Work on Ryman Healthcare's newest Auckland village is set to begin following a blessing from local iwi, Te Kawerau ā Maki.
Te Kawerau ā Maki kaumātua George Taua performed a karakia to acknowledge the people who had gone before and to bless the workers who would be constructing the village, as well as those who would eventually live and work there.
Mr Taua said he was pleased to see the site, which had been previously used as student accommodation for the nearby Laidlaw College, would be used to support Waitemata's tupuna.
Ryman Healthcare is joining the electric car revolution by installing a fast charging network at five of its Auckland villages and moving its fleet to electric vehicles.
Fast chargers will be installed at Edmund Hillary, Grace Joel, Bruce McLaren, Logan Campbell and Evelyn Page as part of the New Zealand's drive to cut carbon emissions by switching to electric cars.Find out more
We are pleased to announce that Gemma Ballantyne is our 2019 Cashin Scholarship winner.
She's worked at both Anthony Wilding and Yvette Williams, where her colleagues say she's been a star behind the counter answering all those tricky queries!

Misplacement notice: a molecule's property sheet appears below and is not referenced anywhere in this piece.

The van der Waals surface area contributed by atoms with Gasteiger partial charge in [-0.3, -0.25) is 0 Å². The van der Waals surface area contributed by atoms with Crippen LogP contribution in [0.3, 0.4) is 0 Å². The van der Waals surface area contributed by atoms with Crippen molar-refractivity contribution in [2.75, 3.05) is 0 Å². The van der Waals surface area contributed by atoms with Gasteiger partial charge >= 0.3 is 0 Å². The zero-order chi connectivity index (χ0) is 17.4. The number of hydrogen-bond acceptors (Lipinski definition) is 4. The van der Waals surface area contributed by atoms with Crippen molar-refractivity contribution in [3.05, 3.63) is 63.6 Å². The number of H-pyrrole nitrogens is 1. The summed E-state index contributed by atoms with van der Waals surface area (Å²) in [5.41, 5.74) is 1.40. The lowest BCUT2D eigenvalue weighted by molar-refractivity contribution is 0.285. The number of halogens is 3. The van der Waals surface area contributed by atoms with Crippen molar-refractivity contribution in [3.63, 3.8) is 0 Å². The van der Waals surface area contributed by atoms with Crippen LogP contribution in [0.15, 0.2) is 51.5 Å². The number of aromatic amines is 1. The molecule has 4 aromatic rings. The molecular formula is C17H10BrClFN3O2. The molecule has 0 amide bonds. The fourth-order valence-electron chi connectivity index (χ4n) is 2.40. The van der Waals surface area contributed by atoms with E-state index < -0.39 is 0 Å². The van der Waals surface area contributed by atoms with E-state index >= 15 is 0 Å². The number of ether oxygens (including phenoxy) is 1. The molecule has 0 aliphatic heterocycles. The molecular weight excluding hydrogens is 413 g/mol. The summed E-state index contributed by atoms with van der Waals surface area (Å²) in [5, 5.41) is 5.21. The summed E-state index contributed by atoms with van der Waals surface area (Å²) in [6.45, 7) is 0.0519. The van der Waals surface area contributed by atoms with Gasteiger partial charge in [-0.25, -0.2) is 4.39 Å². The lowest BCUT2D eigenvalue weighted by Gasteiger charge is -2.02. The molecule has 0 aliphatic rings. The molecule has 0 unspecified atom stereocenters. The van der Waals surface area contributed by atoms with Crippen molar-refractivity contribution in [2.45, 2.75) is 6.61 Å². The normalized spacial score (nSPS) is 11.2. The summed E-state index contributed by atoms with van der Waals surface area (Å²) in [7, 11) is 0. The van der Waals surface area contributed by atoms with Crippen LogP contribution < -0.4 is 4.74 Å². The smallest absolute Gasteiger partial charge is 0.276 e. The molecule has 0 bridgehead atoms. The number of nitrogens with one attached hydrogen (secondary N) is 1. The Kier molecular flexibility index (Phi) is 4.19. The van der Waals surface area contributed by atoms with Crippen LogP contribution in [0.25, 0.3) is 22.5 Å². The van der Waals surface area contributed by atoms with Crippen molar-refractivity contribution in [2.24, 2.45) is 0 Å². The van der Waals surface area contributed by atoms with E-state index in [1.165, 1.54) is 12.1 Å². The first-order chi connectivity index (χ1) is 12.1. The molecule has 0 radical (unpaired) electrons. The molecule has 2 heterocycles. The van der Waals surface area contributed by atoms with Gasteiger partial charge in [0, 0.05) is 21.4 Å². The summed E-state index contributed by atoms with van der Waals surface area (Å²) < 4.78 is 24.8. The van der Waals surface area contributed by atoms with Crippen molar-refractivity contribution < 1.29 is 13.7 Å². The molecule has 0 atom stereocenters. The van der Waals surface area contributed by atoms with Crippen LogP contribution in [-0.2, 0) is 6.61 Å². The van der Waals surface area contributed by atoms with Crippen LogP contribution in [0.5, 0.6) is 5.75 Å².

Gemma, 18, will use the scholarship to fund her pharmacy studies at the University of Otago in Dunedin.
Ryman won the gold medal in the 2019 Reader's Digest Quality Service Award as the retirement village operator that Kiwis believe best demonstrates excellent customer service.
The company also won the award in 2015, 2017, and 2018.Find out more
For Vinka Lucas, receiving an Order of Merit for services to the fashion industry and design has been the perfect adornment to a long and colourful career.
Vinka reigned supreme in New Zealand fashion circles for 50 years, her use of flamboyant fabrics and vibrant colours always creating a stir, and not just with her designs but her own dressing style too.
Who were they? The now is not what they were. Look again.
Daily we meet new people. For many of the young, older people seem … just old.
This demands a special approach, talking loudly so they can hear, and then repeating messages, as they might not have understood the first time around, or the language of today differs increasingly from the way we spoke in the past.
“What’s cool dear? I find it rather warm.” After that it’s time to get back to the real world: “Nice to meet you,” a fast wave and they’re off.
But what the heck is this word old anyway?